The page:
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THE INDIANAPOLIS JOURNAL.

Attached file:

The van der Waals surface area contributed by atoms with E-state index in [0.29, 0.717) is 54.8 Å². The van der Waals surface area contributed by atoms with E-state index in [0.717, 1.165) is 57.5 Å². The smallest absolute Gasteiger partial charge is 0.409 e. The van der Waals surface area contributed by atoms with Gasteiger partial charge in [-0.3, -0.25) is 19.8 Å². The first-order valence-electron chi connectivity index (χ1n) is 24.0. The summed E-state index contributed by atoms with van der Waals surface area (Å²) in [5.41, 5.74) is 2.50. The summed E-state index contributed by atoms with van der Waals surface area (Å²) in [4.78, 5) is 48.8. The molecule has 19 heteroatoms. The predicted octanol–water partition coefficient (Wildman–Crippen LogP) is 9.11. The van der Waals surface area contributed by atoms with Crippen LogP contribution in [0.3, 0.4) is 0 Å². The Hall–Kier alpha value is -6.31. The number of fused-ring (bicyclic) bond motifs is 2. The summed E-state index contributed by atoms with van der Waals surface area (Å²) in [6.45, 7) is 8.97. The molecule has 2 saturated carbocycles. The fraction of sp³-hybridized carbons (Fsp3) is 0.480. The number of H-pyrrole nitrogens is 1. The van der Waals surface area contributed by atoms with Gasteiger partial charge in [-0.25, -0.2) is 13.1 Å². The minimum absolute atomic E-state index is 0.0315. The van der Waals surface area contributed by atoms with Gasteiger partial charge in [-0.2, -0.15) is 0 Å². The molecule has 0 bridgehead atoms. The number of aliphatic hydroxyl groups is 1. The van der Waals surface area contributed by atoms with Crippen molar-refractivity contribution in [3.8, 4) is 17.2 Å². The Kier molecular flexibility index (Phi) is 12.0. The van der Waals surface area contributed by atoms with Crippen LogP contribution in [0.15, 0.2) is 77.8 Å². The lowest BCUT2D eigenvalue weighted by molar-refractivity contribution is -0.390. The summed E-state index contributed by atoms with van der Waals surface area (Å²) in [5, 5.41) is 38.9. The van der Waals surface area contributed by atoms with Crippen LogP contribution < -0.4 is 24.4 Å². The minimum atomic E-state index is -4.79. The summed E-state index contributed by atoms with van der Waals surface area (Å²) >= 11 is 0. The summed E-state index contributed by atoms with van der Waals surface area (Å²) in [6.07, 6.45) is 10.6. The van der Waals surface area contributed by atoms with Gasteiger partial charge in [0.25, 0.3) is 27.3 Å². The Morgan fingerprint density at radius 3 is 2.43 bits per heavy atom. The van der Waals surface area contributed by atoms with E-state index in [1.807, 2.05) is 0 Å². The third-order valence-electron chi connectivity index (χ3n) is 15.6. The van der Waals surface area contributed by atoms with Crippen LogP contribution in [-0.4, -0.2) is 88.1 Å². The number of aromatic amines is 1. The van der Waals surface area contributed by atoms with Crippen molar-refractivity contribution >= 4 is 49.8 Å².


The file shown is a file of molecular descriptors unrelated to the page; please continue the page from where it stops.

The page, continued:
w CKKLY ESTABLISHED IS3X TAILT ESTABI.IPTIKD ! VOL. L.II NO. 326. INDIANAPOLIS, SATURDAY MORNING. NOVEMBER 22. 1902 TEN PAGES. PRICE 2 CENTS ON RAILWAY TRAINS. FIVE CENTS A-4 I UNEXPECTED MOVE NEW PLAN FOR SETTLING ANTHRA CITE COAL STRIKE QUESTIONS. Mine Workers and Employers Will Kndftvor to Adjust Their Differ ences Anions; Themselves. COMMISSIONERS WILL WAIT ANNO! EMEN T MADE BY THE CHAIRMAN, JIDGE GRAY. President's Appolntr -i Will Act as Conciliators While the Negotia tion Are In Progress. 10 PER CENT. WAGE INCREASE WINE HOURS AS A WORK DAY AND TRADE AGREEMENTS, Are the Main Points of the Compro mise Proposition That Will Be Considered In Conference. SCRANTON. Pa.. Nor. 21. The mine workers, through their representatives, have agreed with the mine owners to at tempt to adjust the differences existing- be tween them outside the anthracite coal atrike commission. The proposition was made on a compromise basis, and negotia tions, it is expected, will be at once entered upon, with a reasonable hope of settlement with the aid of the arbitrators. The S rough proposition, which is to form the basis of negotiations, is a 10 per cent, in crease in wages, a nine-hour day and trade agreements between the miners and the company by which they are employed. The enly one of the four demands not touched tipon is that of the weighing of coal by the legal ton. While both sides have expressed a willing ness to settle their differences among them selves, it is not to be construed it carries 'ith it the acceptance of the terms pro posed. They are mentioned only as a basis, It is understood, from which a settlement Ss to be effected. It is possible the founda tion already laid can be wrecked by either gsrty holding out too strongly against some Question and thus leave the whole matter In the hands of the commissioners, who, In the meantime, will act as a sort of a board of conciliation, rather than as a board of arbitration. CAUSED MUCH SURPRISE. Pew persons were aware that an attempt would be made at an outside settlement until it was practically so intimated by Judge Gray, the chairman of the commis sion, who read a carefully-prepared an nouncement from the "bench." The move, one of the most important in the whole his tory of the coal strike, created a mild sen sation when it became known. The sur prise was all the greater when it was re membered that numerous persons, from the President of the United States down, and many organisations, from the National Civic Pederation to the small boards of trade of the mining towns, failed to bring the two parties together. It is said it was all brought about by both sides seeing that the proceedings before the commis sion would be interminable and that in the intermingling of the lawyers for both sides the outside agreement proposition was reached and taken up. It cannot be officially stated which party made the proposition first. The attorneys for both sides are averse to talking, but those who are inclined to say something differ in their statements. An attorney for one of the railroads said it came from the miners' side, while one lawyer for the miners said it came from the operators. Another representative of the miners said It was a "spontaneous" proposition. It is general' believed, however, that the op erators were the first to make the prop osition. Wayne MacVeagh. who carried on such a brilliant cross-examination of President Mitchell, is given credit for bringing about the present situation. He went to New York after he finished with Mr. Mitchell, and had a conference with certain persons connected with the coal Industry, among them, it Is reported, J. P. Morgan. He was in New York to-day In connection with the matter. COMMISSIONERS SATISFIED. The commissioners were informed of the Hew turn of affairs last night, and acqui esced in the proposed arrangement. The I subject did not directly come up In the public hearing to-day, and the adjourn ment proposition was made ostensibly to permit both sides tc complete their work In preparing documentary evidence. Clar ence S. Darrow. of Chicago, one of Mr. Mitchell's attorneys, brought the matter out when, near the close of to-day's ses sion, he suggested that the miners be given a little more time to prepare their evidence. The miners wanted to present the du bills or wage statements of thousands of miners running back for sev eral years, and they found that the task Of presenting them in a proper manner was a stupendous one. They also wanted to carefully examine the company books, and this, too, would take considerable time. While Mr. Dsrrow was saying this the commissioners were all attention, and no one outride of them and a few representa tives on each side of the case knew what was going on. Judge Gray, in reply to Mr. Darrow, said the commission would be very l glad to co-operate in bringing about the ac complishment of the end by Which the miners could have time to examine the books of the companies. "We have been aware for some time." he said, "that while the testimony that ha been adduced has been very Interesting, and I will not say , that It has not been of value, still it has not yet borne directly upon the points at issue between the parties to this contro versy." After delivering this the chairman read the announcement which had been prepared by the commission in advance. It was as follows: "Acceding to the suggestion just made by counsel that an interval of time be taken for the proposition of the documentary evi dence and for a possible agreement as to certain facts and ngures wnicn would ror- . - . . m i , - - ward the work of the commission, the com mission desires to express the hope that an effort will be made by the parties to come as an agreement upon nearly all, if not ail. the matters now in controversity, and that they will adopt the suggestion heretofore made by the commission to counsel on both sides that we aid them in such an effort by our conciliatory offices. It seems to us that many of the conditions complained of. and which have been the subject and study of our examination, might be better reme died by the parties to the controversy ap proaching the subject in a proper spirit and with the purpose of fairly adjudging them. we hope, gentlemen, that the interval 01 time to be granted may be availed of with this end in view. Of course, in the mean time, we will proceed with the work before us as we have begun it."' ADJOURNMENT PROBABLE. After this announcement Everett War ren, of counsel for the Pennsylvania Coal Company and the Hillside Coal and Iron Company, stated the difficulty of his com pany In being able to present their pay rolls and other evidences in a brief time, and approved of an adjournment of a week or ten days. This was all agreed to. and in order to give all parties an opportunity to confer on the new state of affairs an ad journment was taken at 12:45 until to-morrow. It is probable the suggestion for a week or ten days' adjournment will be adopted. During the entire proceedings the matter of a settlement was not spoken of except what was contained in the com mission's announcement. It was learned to-night that all the large companies have not yet assented to the proposed outside agreement, but that in all probability they will consent and con tinue as a unit, as they did during the strike. The Philadelphia and Reading Coal and Iron Company, one of the corpora tions, it is understood, has not yet been heard from on the matter. Those which are said to be in the agreement scheme arc the Delaware. Lackawanna & Western, th Lehigh Valley, the Delaware & Hudson anc" the Erie Company, which controls th Pennsylvania Coal Company and the Hlil side Coal and Iron Company. The attor neys for some of the other companies ar hourly expecting to hear from the heac officials of the corporations they represent DIFFICULT PROBLEM. There is a wide difference of opinion as to whether the proposal to settle differences among themselves will meet with success. It has been realized that at least two of the four demands of the miners that for a uniform wage scale and the weighing of coal cannot be satisfactorily settled In (CONTINUED ON PAGE 5. COL. 1.) TRIES TO CLEAR HIMSELF SULLIVAN COUNTY SHERIFF SAYS THE MOR "WAS DETERMINED." Therefore He Did Not Resist Wants Hla Place Again Negro Driven Ont of Illinois I oral Investigation. Special to the Indianapolis Journal. SULLIVAN, Ind., Nov. 2L By operation of law the office of sheriff of Sullivan coun ty is vacated and Sheriff John S. Dudley is succeeded by County Coroner W. P. Maxwell, sheriff ex officio. Sheriff Dudley will ask for reinstatement. Sheriff Dudley says he was informed by telephone yesterday, when he reached the Wabash river, with his prisoner, by Dep uty Prosecuting Attorney Douthitt, that everything was quiet at Sullivan, and he could proceed here without any danger. Sheriff Dudley proceeded and, as he states, was met three miles west of this city by Mr. Douthitt, who again assured him that there was no danger. They came into this city by back streets and alleys, and had reached the rear door of the jail, when the mob overpowered the sheriff and his deputies. Sheriff Dudley says the men were determined and would have taken the negro even if he and his deputies had fired on them. Moore was willing to be brought here without requisi tion papers. The sheriff of Crawford coun ty, Illinois, at Robinson, feared mob vio lence, and had requested Sheriff Dudley to take the negro from that jail as soon as possible. Last night's affair was the second lynch ing to occur in this county. Both victims were colored. There was a legal execution here in 1864. Last night's lynching has aroused some of the citizens to a remarkable degree, as is instanced by the fact that a letter signed "White Caps" was sent to John Wells, a negro of this city, who married Delia Chowning, a white woman, about a year ago. and has since lived with her. He was ordered to leave town within twenty-four hours or be summarily dealt with. He has disappeared. The lynching of Moore or Dlllard will be thoroughly investigated, and a strong effort will be made to bring the men im plicated to Justice. e DUDLEY LOSES HIS OFFICE. He Will Hire to Make Good" Within Ten Days. John S. Dudley's commission as sheriff of Sullivan county was annulled by Gov ernor Durbin yesterday, under a recent act of the Legislature, for his failure to pro tect his prisoner, Jim Dlllard, the negro lynched In Sullivan county Thursday eve ning. W. P. Maxwell, coroner of Sullivan county, is now ex officio sheriff. Under the law the sheriff may. within ten days after the lynching, file a petition for re instatement with the Governor, and if the Governor finds that the sheriff has done all In his power he may reinstate him. Dudley and the prosecuting attorney of Sullivan county notified Governor Durbin yesterday that a petition will be filed for Dudley's reinstatement as sheriff. Just what action the Governor will take is not known, but It is said that Dudley must be able to prove conclusively that he did all in his power to protect Dlllard from the mob before he can hope to be reinstated. TERRIFIC RAINFALL Eighteen Inches in Sixteen Hours in the Rice Region of Texns. BEAUMONT, Tex.. Nov. 21.-There was a terrific rainfall to-day throughout this section of the State. The rain began at 1 o'clock this morning and continued steadily until 5 o'clock this afternoon, at which time there were three feet of water in some of the business streets. The stocks of many merchants were ruined and the losses will amount to many thousands of dollars. In the oil field the damage will amount to probabl $20.000. At Ray wood 300 feet of the Southern Pacific track was washed out. In the rice fields of Jefferson, Liberty and Hardin counties a great loss has been in flicted. It is estimated from reports re ceived that eighteen inches of water fell over the belt named. Many of the farmers had stacked their rice, while others were cutting it. REMARKABLE ACCIDENT. Man Speared Through the Neck by n Strip of Wood and May Lire. NEW LONDON. Conn.. Nov. 21. John Leonard, of Groton. an employe of a ship building company, has been speared by a ten-foot strip of wood that flew from a circular saw. The lanee-llke missile struck him in the throat, passed entirely through his neck and eighteen inches of the wood SJ M-ted behind his right ear. Companions sawd off the greater part of the stick and Leonard walked about the yard. Physicians found that the stick had passed between the muscles and the important vessels of the throat and neck. It was impossible in withdraw it witnout danger of killine I . . .11 w . . O Leonard. All the muscles on one side of the neck had to be cut. and the spear was re moved from the side. Leonard probably wlii recover. WHERE THERE IS A WIXI, THERE THE MEAT TRUST IS BLOCKED. 3 cr 3 UNCI,E PEACE IN COLOMBIA TREATY T1VES SIGNED BY R E PRESENT A OF WARRING FACTIONS. General Herrern to Surrender the Revolutionary Gnnhonts and War Munitions to the Government. INSURGENT ARMY TO DISBAND CONGRESS TO MEET AND DECIDE THE CANAL CONTROVERSY. End of a Revolution That Has Lasted Several Years, Cost Many Lives and Much Treasure. PANAMA, Nov. 21. Consul General Gud ger landed from the Wisconsin at 4 o'clock this afternoon, bringing the news that a treaty of peace has been signed this after noon by the revolutionary general Herrera and the government commissioners. Rear Admiral Casey will sail to-morrow. The principal points in the treaty of peace, which has now been signed by Min ister of State Perdome, specifies that Gen eral Herrera shall hand over to the gov ernment the entire revolutionary fleet, con sisting of the gunboats Padilla, Darien, Gaeten and Boyaca. All the war elements of the Insurgent armies in the provinces of Cauca and Panama and the arms and ammunition captured at Agua Dulce are also to be surrendered. The government will pay the sum necessary to return the soldiers of the revolution to their homes. Once peace has been declared, the Co lombian Congress will decide regarding the laws for the Panama canal and the elec tions, and also the paper money question, as It is the wish of the President and of the whole nation. NEWS CAISES SATISFACTION. Officials of the Colombian Legation at Washington Pleased. WASHINGTON. Nov. 21. Although they have not received any official confirmation of the report, officials of the Colombian legation express great satisfaction over the news that a treaty of peace has been signed with General Herrera. They feel this will bring about a cessation of hostili ties on the isthmus and terminate a war which has ravaged Colombia for several years. The government of Colombia, realiz ing the menace to its interests which the presence of General Herrera and his army would be to the negotiations for the con struction of a Panama canal, put forth. every -effort to bring about his capitula tion, and for this purpose a large number of troops has been massed in the vicinity of Panama and Colon ready for an active campaign against the revolutionary general should such action finally be determined on. It is believed here that the terms of the treaty negotiated follow In many respects the offers made to the rebels some time ago by President Marroquin. These were regarded by the government as extremely liberal In character. An essential feature of them was the granting of amnesty to the revolutionists and their restoration to certain rights which they forfeited when they took up arms against the government. General Hcrrera's action follows cloa on the recent surrender of General Urlbc I'ribe to the government forces. General Uribe-Uribe has been recognized as prob ably the foremost of the rebel leaders, and his surrender whs a source of great satis faction to the Colombians, as in their opin ion it meant the termination of all organ ized armed resistance to the government in the interior of Colombia 5,000 PROBABLY KILLED. Guatemnla's olcarlc Eruptions Played Havoc Among Natives. SAN FRANCISCO. Nov. 21. -W. J Campbell, who has Just arrived here from Guatemala, brings additional details of the damage caused by the recent volcanic dis turbance. In an interview Mr. Campbell said: "There is no clear idea yet of the loss of life resulting from the volcano s SAM J know a little law eruption, but from What I could gather before leaving the country I believe that 5,000 natives have been killed. There was some talk at San Jose, too. of some of the refugees having been waylaid by robbers, but I saw no Instance of this. In fact, I bothered very little about anything except the fact that I had been impoverished and I took the first means of getting back to this country. I heard at San Jose that President Cabrera was trying to suppress the news, but he could not reasonably have expected to do anything like that, for the evidence of ruin was apparent to everybody. "Some of the coffee ftneas that have been nearly ruined were worth more than $1.000. 000. The plantation of Albert James, which was wiped out of existence, had machin ery on it worth $300,000, all of which Is destroyed. Some months Hgo J..mes re fused an offer of $1.500.000 for the flnca. Adolfo Meyers's flnca, worth $75,000 In gold, was entirely ruined. Both of these fine places lay from twenty to forty miles west of the vocano. The town of Quezaltenan- go is practically ruined, for the houses are cracked and broken down, the people are moving out, and the neighborhood is cov ered with sand and ashes." OPERA HOUSE DESTROYED GREEN SBCRG BCILDING BURNS SOON AFTER AUDIENCE IS DISMISSED. Cnuse of the Fire Not Known-Building Wns Recently Remodeled at a Large Expense Other Fires. Special to the Indianapolis Journal. GREENSBURG, Ind.. Nov. 21. The Ha zelrigg Opera House was destroyed by fire at 11:30 o'clock to-night. The owner of the building is not in the city, so the amount of the loss and the insurance could not be learned to-night. It Is known to be heavy, as several thousand dollars were spent during the past summer in re modeling and refitting the building. It was a large frame structure, devoted exclusive ly to the opera house and a dancing hall. The cause of the fire is not known. De Onzo Brothers' vaudeville company played here last night to a crowded house, and the audience had hardly left the building when It was discovered to be ir flames The members of the company were packing up when the fire was discovered, and barely had time to save their effects, as the flames spread rapidly. Fortunately no one was Injured, though for a time there was considerable danger, as electric wires were falling in all directions. The fire department was unable to cope with the fire, as the water pressure seemed to be inadequate. Several residences ad joining the rpera house were scorched, but none was destroyed, as the department, finding it could do nothting with the main fire, devoted its attention to saving th ad joining properties. The only definite item of the loss known is that about $1,500 worth of theatrical paper, stored in the building was destroyed. Farm Residence Burned. Special to the Indianapolis Journal. WINDFALL. Ind.. Nov. 21. The frame residence of Thomas E. Jones, half a mile east of this city, was destroyed by fire last night, together with a large portion of the contents. Jones and his wife were asleep, but woke in time to escape without difficulty. The loss is $1,000, with $500 of Insurance. NOTED ROBBER CONVICTED. Harry Logan, Who Assisted in Hold ing Up a Railway Train. KNOX VI LLE, Tenn.. Nov. 21 Harry Lo gan, alias Kid Curry, the Montana train robber and safe blower, was found guilty on ten counts of a nineteen-count indict ment In the Federal Court this afternoon. Sentence was not passed on the prisoner by Judge C. D. Clark, but court w.is adjourned to Saturday. Nov. 29. at which time a mo tion for a new trial will be argued, and. If overruled, sentence will be pronounced. Logan, by the Indictment, has been found guilty of forging the names of bank offi cials to the Montana bank notes in sts in stances, passing illegal money and having it in his possession The lowest punish ment on any of the ten counts is five years and the maximum ttfteen. Some of the counts being virtually the same, however. Ix)gan stands to recvive a sentence of from thirty to ninety year-. Logan and his band on July 3, 1901. held up a Great Northern train near Wagner, Mont., opened the . xj-r. - . ,v dyna mite and secured $40,000 In complete new bank notes of the National Bank of Mon tana, the notes lacking the signature of the bank officers. Logan was arrested near this city Dec. 3o. 1901. after shooting two policemen, and has been in jail since. IS A WAY. myself. SHOT BY G. HUNTER, JR. MICHIGAN MAN KILLED BY AMERICAN MINISTER'S SON, AN Who Sought Refuge in the Legation nt Guatemala City and Claimed Exemption from Arrest AN UNEXPLAINED TRAGEDY VICTIM FORMERLY WAS AMERICAN CONSUL AT CHAMPER1CO. Resigned to Take Service with Guate malan Government Made Charges Against Minister Hunter. WASHINGTON, Nov. 21. The State De partment has been informed that Godfrey Hunter, jr., son of the United States min ister at Guatemala, shot and killed a man named Fitzgerald, of Grand Rapids, Mich. Hunter has taken refuge in the legation, and an interesting question has arisen as to his exemption from arrest. Important de tails are lacking in the report of the affair which has come to the State Department, and the officials are in doubt as to what should be done. They have no notion of surrendering without protest an American citizen to the local courts of Guatemala unless satisfied that the man is a proper subject for punishment. Even then it Is not at all certain that the department itself has the right to waive any legal exemption that the man might have. International law lays down the precept that an ambassa dor or minister may not of his own accord surrender any such exemption in his own case. Fitzgerald was shot four times. Young Hunter was accompanied at the time of the shooting by the secretary of the legation. This official is set down in the register as being James G. Bailey, of Kentucky, who went to his post in June, 1901. The cable gram also, rather by suggestion than by direct statement, gave ground for an infer ence that the killing was provoked. Not much is known here of the personal ity of Godfrey R'unter, Jr., and it is im possible to learn definitely whether or not he was actually connected officially with the United States legation at Guatemala City at the time of the killing. That he had been a clerk or typewriter In the lega tion is established. He was certainly a member of the minister's family and that faci might be regarded as sufficient to base a claim of exemption. It is suggested here that the shooting af fray may have been the result of the recent relief of Dr. Hunter from his post as min ister. The doctor has been steadily em broiled with members of the American col ony almost since he assumed office In 1S97, and lately owing to his connection with a government railway and other matters not supposed to be proper for a minister to med dle with, the pressure became so acute that the department was obliged to relieve him from office. It may be that Fitzgerald was connected in some way with the charges against the minister. Well Known in Louisville. LOUISVILLE. Ky.. Nov. 21. Godfrey Hunter, Jr., is well known in Louisville. He Is about twenty-five years of age and has acted as his father's private secretary at the legation in Guatemala for some time. Young Hunter figured in a social affair in LuUlavQM which was extensively aired about a year ago. Dr. Hunter and his son came to Louisville last winter. Young Hun ter was taken seriously ill while here, and for a time his life was despaired of. James G. Bailey, secretary of the lega tion, is about thirty-five years old and his home is thought to be at Middlesboro. He was a candidate six years ago on the Re publican ticket for clerk of the Court of Appeals, but was defeated. Fitzgerald, whom young Hunter shot and killed to-day. made charges about a year ago against Dr. Hunter. He criticised sharply the way in which Dr. Hunter con ducted his office and made some serious reiiectlons on the minister. Fitzgerald. while on a trip to tms country, gave out an interview at New Orleans In which he ag ü WS x rr tt ------ - - wiitv.it IlfT scored Dr. Hunter and young Godfrey se- vereiy. He announced that he would pre- fer charges against Dr. Hunter at Wash ington, but the matter was never taken up by the State Department. Fltsgerald Was an Ex-Consnl. GRAND RAPIDS. Mich.. Nov. 21. Will iam Fitzgerald, father of former United States Consul William A. Fitzgerald, at Champerlco. Guatemala, reported shot and killed by Godfrey Hunter, jr.. son of th United States minister there, has received no private advices. Young Fitzgerald was appointed consul at Champerlco about six years ago. served about a year and re signed, entering the service of the Guate malan government. He is said to have been private secretary of the President of Guatemala for some time past. The last time he was In Grand Rapids was two years ago. At one time Fitzgerald was a parlor car conductor on the Grand Rapids & In diana Railroad. LONG-DISTANCE RACE. Cruiser Cincinnati Beats Other War shipsThe Alabama Fast. NEW YORK. Nov 21 -Carrying a great WhltS bone in her teeth, and with phos- ! phorescent spray dashing high upon her ! sharp bows, the cruiser Cincinnati forged abreast of Culebra light last midnight, a winner in the greatest race of warships ever run on the north Atlantic seaboard, says a Herald dispatch from San Juan, Porto Rico. Barelv two miles astern of the cruiser flashed the white searchlight of the great battleship Alabama. She had dis tanced al! her rivals of the heavy-weight class and had shown her quality by put ting up a hammer-and-tongs struggle all the way from Hampton Roads, Va.. with the fleet-footed cruiser. One by one sha had left behind the little gunboat Machias, the Indiana, of Santiago fame, the new ( battleship Kcarsarge, her own porticular j rival, and, last of all, the plucky Massa chusetts, sister ship of the Oregon. That the comparatively old Massachusetts was a stronger competitor than the Kearsarge ; ll one of the surprises of the race. That the Alabama came in so close a second to the fast commerce destroyer Cincinnati, even though the cruiser had been handi capped thirty-five miles at the start. 1? a superb performance for a first-class battle ship heavily armed. This is the first time In its history that the ships of the North Atlantic squadron have engaged in such a long-distance speed contest in the open sea. TRAFFIC IN YOUNG GIRLS NEFARIOUS CONSPIRACY DISCOV ERED AT PHILADELPHIA. International Syndicate That Sup plied Resorts with Young Women 113 Girls Under Arrest. PHILADELPHIA. Nov. 21.-As a result of a raid conducted by the local police au thorities on houses of ill repute, it is an nounced that evidence will be adduced which will warrant action by the United States authorities. It is charged that a syndicate having for its purpose traffic in young girls is operating on both sides of the Atlantic and that agents are scattered broadcast to lure girls from their homes, especially in foreign countries, to lives of depravity in this and other cities. The in vestigation was primarily inspired by the German consular service, and the raid re sulted in the arrest of 113 girls and a num ber of men, some of the latter suspected of being agents in the sinister business. Dis trict Attorney Weaver has taken charge of the matter, and to-day all of the defendants were held to bail for a further hearing, the proprietors of the houses raided being required to furnish $1,500 bonds and the inmates $600. The man suspected by the police of being the leader In the conspiracy here has thus far evaded arrest, but the authorities ex press confidence in their ability to shortly apprehend him. An important arrest was made to-day in the person of Abe Fink, who, the police assert. Is one of the dis tributing agents in the "slave" trade. Nat Swartz and Louis Schoen, arrested in the raid, are said to occupy similar positions. The investigation concerns principally the resorts wherein are located German and Hebrew girls. The police say they will be able to prove that the head of the ne farious trade here has regularly forwarded money to the procuring agents in Halle, Germany. J. S. Rogers, commissioner of immigra tion at this port, said to-day that the in- I spectlon of immigrants here is so rigid as to render the importation of girls for im moral purposes almost impossible. Director of Public Safety English, Super intendent of Police Quirk. Commissioner Rogers and Rabbi Krauskopf devoted much I time to-day to questioning the inmates of the raided resorts, and the police assert they are accumulating sufficient evidence I to prove the conspiracy to be international In its scope. Commissioner Rogers will re port the result of his investigation to the federal authorities. The crime is punishable by five years' imprisonment or a fine of $1,000 for each offense. INSANE LOVER'S DEED. Tried to Kill a Girl and Fired a Bullet Into His Own Hend. ANN ARBOR. Mich.. Nov. 21. Because Bertha Sheldon had allowed another man to escort her home last night from the store where she Is employed, G. A. Darlington, a packer for the Ann Arbor Organ Company and a student in the University School of Music, to-day shot her in the arm and then fired a bullet into his own head, dying al most instantly. Darlington met the girl as she was on her way to work to-day and they quarreled over last night's episode. Darlington came here from Strathcona. Ontario. He served with the Canadian soldiers in the South African war. He was about twenty-four years of age. A latter was found In the yard where the shooting occurred, signed by Darlington. It read as follows: "Notice Please do not send my body home. Give it to the doctors in the Uni versity Hospital. I am as insane as ever a man was and totally lost. To all friends and dear ones, good-bye. Love to my darling mother." AFTER "FOREIGN DEVILS." Chinese Rebels Threaten to Kill Chrlstlnns of All Nationalities. VICTORIA. Nov. 21. Advices have been received from south China that theKwang Si rebels have Invaded Kuei-Chou province, proclaiming their object to ravage that province. They invaded Hsingyl-Hslen, in Kuei-Chou. which fell into their hands, and many of the villagers, who had held out for eight days, were slaughtered. The gov ernment troops sent to relieve the place were within one day's march when it fell, and. hearing of the success of the rebels, retired to Kwang-Si borders. The Boxers in Sze-Chuan are posting placards In the villages stating, with the authority of Tao Chuin. their patron, and at the will of the Sage Confucius, they will fulfill the will of heaven by murdering all the "foreign devils'' in China who continue to propagate their doctrines and extermin ate all who enter their churches or become their followers. Col. Thomas Orhlltree 111. HOT SPRINGS. Vs.. Nov 21. -Col. Thomas Ochiltree Is critically ill here of heart trouble. There is no hope for his recovery. He was sent here a fortnight ago from New York in the hope that the change would be beneficial, but he came too late. The heart trouble Is a result of pneu monia contracted a year ago. Colonel 1 v v im vt v j n, j t uuicij wu n' u I 9 1 I in ulanta. He has with him only a man serv- f , 1 1 1 tat Irnnt nn sntlsAlu K a 4 ant and a trained nurse. SOLONS IN SESSION HEIHBLIf SENATORS HOLD A CO FEH EM E I THIS CITY. It Is Thought the ConliR General Assembly Will Be a Record Breaker for Economy. LEVY FOE SCHOOL PUEPOSES A BILL IS FN THE HANDS OF JOSEPH R. MORGAN, OF MARION. It Has the Asrovnl of the Seh Roard and Contains Two Fea ture of Importance. USE FOR ADDITIONAL FUNDS IT IS EXPLAINED BY VKh l'l -DENT SWEENEY, OF THE ROARD. Talk of a Successor to the Late sena tor C. C. Binkley Political News of General Interest. A policy was inaugurated yesterday at the caucus of the Republican senators which, if carried out and indorsed and fol lowed by the members of the lower house, will insure a session of the General Assem bly this winter that will be a record-breaker so far as economy and the disposition of legislation in a bustness-like manner are concerned. Plans were outlined at the con ference for some radical departures In the affairs of the Senate and the sentiment of the meeting was unanimous that the re forms proposed should be adhered to. There was not a dissenting voice to any of the changes suggested. As one result of the caucus Lieutenant Governor Gilbert will in a few days appoint a committee to revise the rulos that have governed the proce dings of the Senate far ' several sessions. This committee will do Its work at once and by the opening of the Legislature will have a new set of rules ready for adoption on the first day. Here tofore at the opening of the Senate a com mittee on rules has been named, but it has I always recommended that the old rules be adopted temporarily, and then this action has been made permanent. Changes will be made this winter, and to Insurt that they are made without any waste of time the committee was provided for yesterday. An important change in the rules dis cussed yesterday was one providing that the public shall be excluded from the floor of the Senate while that body is in session, an exception to be made for representatives of the press. Many of the senators thought that the galleries were for the use of visi tors and that the legislators should not be bothered by the crowds that gather en the floor at interesting points in the proceed ings. Others thought that the public should be excluded, with the proviso that each senator be entitled to two visitors' tickets each day. This, however, it was argued, wot.ld be little Improvement upon present condiMons. ANOTHER CHANGE PROPOSED. Another change was In regard to the committee, it being proposed to do awsy with som of the committees that have be come obsolete for instance, the commit tee on swamp lands and drainage and the one on natural gas and the changing of committees that are incongruous, the ex ample cited being the committee on federal relations and the rights and privileges of citizens of the State. These changes will all be considered by the committee to be named by the lieutenant governor and the Senate will be largely guided by Its recom- ! mendatlons. As a second result of the conference it ; was decided to do away with the "plunder committee." an informal and unauthorized, i but extremely Important, committee that has been an adjunct of sessions past. This committee has had the disposition of the various offices In the gift of the Senate. Two years ago 8enator Ball, of Muncie, and Senator Joss, of Indianapolis, were prom inent members of the plunder committee. The new plan is to have all the positions disposed of st a general majority caucus, each senator nominating his man for the position desired and the caucus ratifying the selection, provided that a committee, appointed yesterday, shall first be satisfied that the proposed employe is thoroughly competent. The members of this committee are Senator Ball, of Muncie. 8enator Goch enour. of North Manchester, and Senator Wood, of Lafayette. The duties of this committee are to examine every applicant for a position in the Senate and pass upon his qualifications. It is the Idea of the senators that no incompetent employe be appointed. There have been instances in which a man was appointed clerk who could neither read nor write," or who had only a very limited knowledge In that line, and the senators purpose to mske no such mistakes again. The principal engrossing clerk and the principal Journal clerk shall be selected with special reference to their fitness for these important positions. NUMBER OF EMPLOYES'. The question of reducing the number of employes also received special conslderstion and there was no one to oppose the propo sition to do away with a large number of employes who have little to do beyond i moke good cigars and draw their salaries. It is difficult to learn the exact number of the employes of the Senate In recent sessions. The law contemplates about thirty-five or forty, but the real number hs been nearer twice the latter figure. So much pressure has been brought to bear from this interest end that to find a place for politicians who have been active party workers in a small way that the number has swelled beyond reason, and the sena tors argued yesterday that the time had come to put a full stop and then do a little back-pedaling. This movement may not prove generally popular, but the senators believe that it will be a decided step toward an economical and businesslike session. Other questions were discussed informally and certain courses outlined, but the im portant results of the conference have been cited. The meeting was held In Room S3 at the Ststehouse and the follow ing senators were present: Ball, of Muncie; Barcus. Terre Haute; Barlow. Plalnfield; Burns. South Hend; CMite. Winchester; Conlogue. Kendall vi lie; Crumbaker. Evansvtlle; Crumpacker, Westville; Darby. Waterloo; Dausman, Goshen; De Haven. Kokomo: Oard. Frank fort; Gochenour, North Manchester; Good wine. Williamsport; Hcndee. Anderson; Kittlnger. Anderson; Layman. Indianap olis; Llndley. Noblesvllle; Lyons. Fair mount; Matson, Indianapolis; New house, Greenaburg, Parka, IVaaouth, Powell, ass